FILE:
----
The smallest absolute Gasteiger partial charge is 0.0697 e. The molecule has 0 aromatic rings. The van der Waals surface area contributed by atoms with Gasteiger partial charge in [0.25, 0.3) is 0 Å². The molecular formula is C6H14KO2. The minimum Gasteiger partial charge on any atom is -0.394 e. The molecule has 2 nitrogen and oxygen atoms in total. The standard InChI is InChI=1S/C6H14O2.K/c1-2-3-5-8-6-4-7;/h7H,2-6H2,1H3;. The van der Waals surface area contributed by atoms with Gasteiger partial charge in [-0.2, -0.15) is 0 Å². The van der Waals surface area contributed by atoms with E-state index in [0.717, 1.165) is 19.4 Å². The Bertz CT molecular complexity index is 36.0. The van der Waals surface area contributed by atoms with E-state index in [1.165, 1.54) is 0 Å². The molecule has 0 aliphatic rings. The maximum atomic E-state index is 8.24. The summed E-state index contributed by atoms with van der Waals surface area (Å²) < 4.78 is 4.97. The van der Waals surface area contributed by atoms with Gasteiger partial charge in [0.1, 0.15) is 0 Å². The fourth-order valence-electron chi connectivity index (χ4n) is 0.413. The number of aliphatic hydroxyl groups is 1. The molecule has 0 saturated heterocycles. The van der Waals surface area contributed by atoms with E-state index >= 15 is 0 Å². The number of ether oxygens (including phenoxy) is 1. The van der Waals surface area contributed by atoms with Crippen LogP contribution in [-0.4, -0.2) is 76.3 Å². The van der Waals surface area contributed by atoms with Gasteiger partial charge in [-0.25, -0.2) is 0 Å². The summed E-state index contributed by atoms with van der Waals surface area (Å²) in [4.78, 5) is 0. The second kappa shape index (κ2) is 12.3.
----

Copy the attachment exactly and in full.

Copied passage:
The smallest absolute Gasteiger partial charge is 0.0697 e. The molecule has 0 aromatic rings. The van der Waals surface area contributed by atoms with Gasteiger partial charge in [0.25, 0.3) is 0 Å². The molecular formula is C6H14KO2. The minimum Gasteiger partial charge on any atom is -0.394 e. The molecule has 2 nitrogen and oxygen atoms in total. The standard InChI is InChI=1S/C6H14O2.K/c1-2-3-5-8-6-4-7;/h7H,2-6H2,1H3;. The van der Waals surface area contributed by atoms with Gasteiger partial charge in [-0.2, -0.15) is 0 Å². The van der Waals surface area contributed by atoms with E-state index in [0.717, 1.165) is 19.4 Å². The Bertz CT molecular complexity index is 36.0. The van der Waals surface area contributed by atoms with E-state index in [1.165, 1.54) is 0 Å². The molecule has 0 aliphatic rings. The maximum atomic E-state index is 8.24. The summed E-state index contributed by atoms with van der Waals surface area (Å²) < 4.78 is 4.97. The van der Waals surface area contributed by atoms with Gasteiger partial charge in [0.1, 0.15) is 0 Å². The fourth-order valence-electron chi connectivity index (χ4n) is 0.413. The number of aliphatic hydroxyl groups is 1. The molecule has 0 saturated heterocycles. The van der Waals surface area contributed by atoms with E-state index >= 15 is 0 Å². The number of ether oxygens (including phenoxy) is 1. The van der Waals surface area contributed by atoms with Crippen LogP contribution in [-0.4, -0.2) is 76.3 Å². The van der Waals surface area contributed by atoms with Gasteiger partial charge in [-0.25, -0.2) is 0 Å². The summed E-state index contributed by atoms with van der Waals surface area (Å²) in [4.78, 5) is 0. The second kappa shape index (κ2) is 12.3.